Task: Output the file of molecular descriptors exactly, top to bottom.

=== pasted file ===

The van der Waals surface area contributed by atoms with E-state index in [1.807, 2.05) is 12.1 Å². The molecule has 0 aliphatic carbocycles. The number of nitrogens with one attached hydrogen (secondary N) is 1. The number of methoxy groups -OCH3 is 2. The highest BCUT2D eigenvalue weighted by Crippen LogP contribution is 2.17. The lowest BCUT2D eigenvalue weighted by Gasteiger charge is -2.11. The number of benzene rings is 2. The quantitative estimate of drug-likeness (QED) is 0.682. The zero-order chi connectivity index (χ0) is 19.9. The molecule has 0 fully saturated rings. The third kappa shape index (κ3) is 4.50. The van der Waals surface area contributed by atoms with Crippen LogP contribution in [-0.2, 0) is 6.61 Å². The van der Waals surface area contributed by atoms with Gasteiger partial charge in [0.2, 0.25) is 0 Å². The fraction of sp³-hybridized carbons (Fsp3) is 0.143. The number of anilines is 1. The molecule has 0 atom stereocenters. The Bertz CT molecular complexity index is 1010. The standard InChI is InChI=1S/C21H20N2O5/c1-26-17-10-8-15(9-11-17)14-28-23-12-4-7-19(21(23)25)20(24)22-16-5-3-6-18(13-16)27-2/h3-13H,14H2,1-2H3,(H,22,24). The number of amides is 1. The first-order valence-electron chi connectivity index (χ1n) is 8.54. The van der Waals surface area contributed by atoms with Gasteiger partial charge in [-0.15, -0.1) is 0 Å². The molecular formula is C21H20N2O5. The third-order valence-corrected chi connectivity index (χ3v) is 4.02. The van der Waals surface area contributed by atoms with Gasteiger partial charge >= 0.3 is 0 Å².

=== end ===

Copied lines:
The van der Waals surface area contributed by atoms with E-state index in [1.807, 2.05) is 12.1 Å². The molecule has 0 aliphatic carbocycles. The number of nitrogens with one attached hydrogen (secondary N) is 1. The number of methoxy groups -OCH3 is 2. The highest BCUT2D eigenvalue weighted by Crippen LogP contribution is 2.17. The lowest BCUT2D eigenvalue weighted by Gasteiger charge is -2.11. The number of benzene rings is 2. The quantitative estimate of drug-likeness (QED) is 0.682. The zero-order chi connectivity index (χ0) is 19.9. The molecule has 0 fully saturated rings. The third kappa shape index (κ3) is 4.50. The van der Waals surface area contributed by atoms with Crippen LogP contribution in [-0.2, 0) is 6.61 Å². The van der Waals surface area contributed by atoms with Gasteiger partial charge in [0.2, 0.25) is 0 Å². The fraction of sp³-hybridized carbons (Fsp3) is 0.143. The number of anilines is 1. The molecule has 0 atom stereocenters. The Bertz CT molecular complexity index is 1010. The standard InChI is InChI=1S/C21H20N2O5/c1-26-17-10-8-15(9-11-17)14-28-23-12-4-7-19(21(23)25)20(24)22-16-5-3-6-18(13-16)27-2/h3-13H,14H2,1-2H3,(H,22,24). The number of amides is 1. The first-order valence-electron chi connectivity index (χ1n) is 8.54. The van der Waals surface area contributed by atoms with Gasteiger partial charge in [-0.15, -0.1) is 0 Å². The molecular formula is C21H20N2O5. The third-order valence-corrected chi connectivity index (χ3v) is 4.02. The van der Waals surface area contributed by atoms with Gasteiger partial charge >= 0.3 is 0 Å².